This argument is particularly nonsensical in PETA’s case. PETA’s advertisements featuring men by and large depict men who are in command over their social space, and their power and status is reinforced. Some of their ads depict men as being silly, Again, there is no serious sexism going on. We find these ads silly because men are so rarely sexually objectified and portrayed in a submissive position. Men are not depicted in sexually submissive positions or as victims of violence, only women are.
Take, for instance, this image of a Bollywood actor advocating for PETA. Notice his confident gaze into the camera, his power over the situation, and his ability to control the space around him and enact change. Notice the posture that depicts confidence.
In contrast, examine this typical PETA ad depicting a naked woman. She is shown in a submissive position, vulnerable, not on her feet, at the mercy of the viewer. Her eyes do not meet the camera directly, but look up from a down turned face. She gently touches the rabbit; there is no command over her space. Her buttocks are raised to denote sexual availability.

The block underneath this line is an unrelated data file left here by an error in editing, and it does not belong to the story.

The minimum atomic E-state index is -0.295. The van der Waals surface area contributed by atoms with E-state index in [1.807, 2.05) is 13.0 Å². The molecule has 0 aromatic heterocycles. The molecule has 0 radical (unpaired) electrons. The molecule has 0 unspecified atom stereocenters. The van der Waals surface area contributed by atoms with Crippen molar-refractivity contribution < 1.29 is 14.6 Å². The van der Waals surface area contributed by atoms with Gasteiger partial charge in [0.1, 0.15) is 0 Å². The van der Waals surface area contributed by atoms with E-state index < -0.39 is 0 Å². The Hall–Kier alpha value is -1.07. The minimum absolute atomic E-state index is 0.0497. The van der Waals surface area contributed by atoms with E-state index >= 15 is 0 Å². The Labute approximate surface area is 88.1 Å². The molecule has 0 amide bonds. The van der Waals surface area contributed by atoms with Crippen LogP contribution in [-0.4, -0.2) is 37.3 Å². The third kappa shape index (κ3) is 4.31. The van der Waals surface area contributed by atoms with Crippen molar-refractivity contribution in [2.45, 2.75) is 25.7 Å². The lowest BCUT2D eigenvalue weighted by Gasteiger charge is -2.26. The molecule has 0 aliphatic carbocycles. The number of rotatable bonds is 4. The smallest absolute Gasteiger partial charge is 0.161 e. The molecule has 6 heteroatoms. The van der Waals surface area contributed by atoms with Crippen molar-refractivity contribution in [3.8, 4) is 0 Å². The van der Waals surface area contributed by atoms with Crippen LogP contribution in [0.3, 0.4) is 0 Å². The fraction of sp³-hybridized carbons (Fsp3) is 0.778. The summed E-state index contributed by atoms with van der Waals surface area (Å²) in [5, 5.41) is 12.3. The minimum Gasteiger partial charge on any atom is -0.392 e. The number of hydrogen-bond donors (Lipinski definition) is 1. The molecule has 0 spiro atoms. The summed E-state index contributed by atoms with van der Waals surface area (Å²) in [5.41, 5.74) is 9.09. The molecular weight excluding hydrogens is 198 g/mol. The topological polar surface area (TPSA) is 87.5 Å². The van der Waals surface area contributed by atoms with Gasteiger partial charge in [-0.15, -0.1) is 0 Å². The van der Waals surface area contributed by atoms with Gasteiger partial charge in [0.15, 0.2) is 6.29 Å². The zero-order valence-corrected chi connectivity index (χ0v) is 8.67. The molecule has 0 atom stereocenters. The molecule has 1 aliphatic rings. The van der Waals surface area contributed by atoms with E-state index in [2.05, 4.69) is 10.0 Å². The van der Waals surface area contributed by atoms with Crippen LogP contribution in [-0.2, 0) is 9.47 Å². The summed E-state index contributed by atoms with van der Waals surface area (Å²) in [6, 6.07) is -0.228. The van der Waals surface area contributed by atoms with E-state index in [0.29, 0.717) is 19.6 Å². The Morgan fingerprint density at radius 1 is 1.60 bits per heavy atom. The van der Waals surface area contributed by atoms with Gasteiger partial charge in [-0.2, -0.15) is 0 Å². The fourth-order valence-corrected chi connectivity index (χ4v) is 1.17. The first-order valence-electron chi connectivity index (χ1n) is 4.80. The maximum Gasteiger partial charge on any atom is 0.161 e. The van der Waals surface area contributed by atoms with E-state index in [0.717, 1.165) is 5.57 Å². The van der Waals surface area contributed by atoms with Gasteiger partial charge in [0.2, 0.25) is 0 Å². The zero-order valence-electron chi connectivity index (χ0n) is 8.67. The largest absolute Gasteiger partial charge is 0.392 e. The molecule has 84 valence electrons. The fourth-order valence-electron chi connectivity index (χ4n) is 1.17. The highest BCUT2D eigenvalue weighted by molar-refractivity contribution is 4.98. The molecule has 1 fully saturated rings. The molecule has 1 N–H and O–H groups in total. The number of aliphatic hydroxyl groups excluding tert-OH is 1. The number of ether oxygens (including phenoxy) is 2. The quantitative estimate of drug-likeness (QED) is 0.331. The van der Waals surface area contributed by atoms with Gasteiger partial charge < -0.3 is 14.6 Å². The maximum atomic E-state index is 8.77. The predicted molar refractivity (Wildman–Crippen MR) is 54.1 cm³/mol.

The argument that sexism is nonexistent in PETA’s campaigning because nude men are occasionally used as well is a red herring.
We cannot end the objectification of Nonhuman Animals with the objectification of women. We cannot end violence against Nonhuman Animals with violence against women. It’s time to decolonize the activist schema.
Dr. Wrenn is Lecturer of Sociology. She received her Ph.D. in Sociology with Colorado State University in 2016. She received her M.S. in Sociology in 2008 and her B.A. in Political Science in 2005, both from Virginia Tech. She was awarded Exemplary Diversity Scholar, 2016 by the University of Michigan’s National Center for Institutional Diversity. She served as council member with the American Sociological Association’s Animals & Society section (2013-2016) and was elected Chair in 2018. She serves as Book Review Editor to Society & Animals and has contributed to the Human-Animal Studies Images and Cinema blogs for the Animals and Society Institute. She has been published in several peer-reviewed academic journals including the Journal of Gender Studies, Feminist Media Studies, Disability & Society, Food, Culture & Society, and Society & Animals. In July 2013, she founded the Vegan Feminist Network, an academic-activist project engaging intersectional social justice praxis. She is the author of A Rational Approach to Animal Rights: Extensions in Abolitionist Theory (Palgrave MacMillan 2016).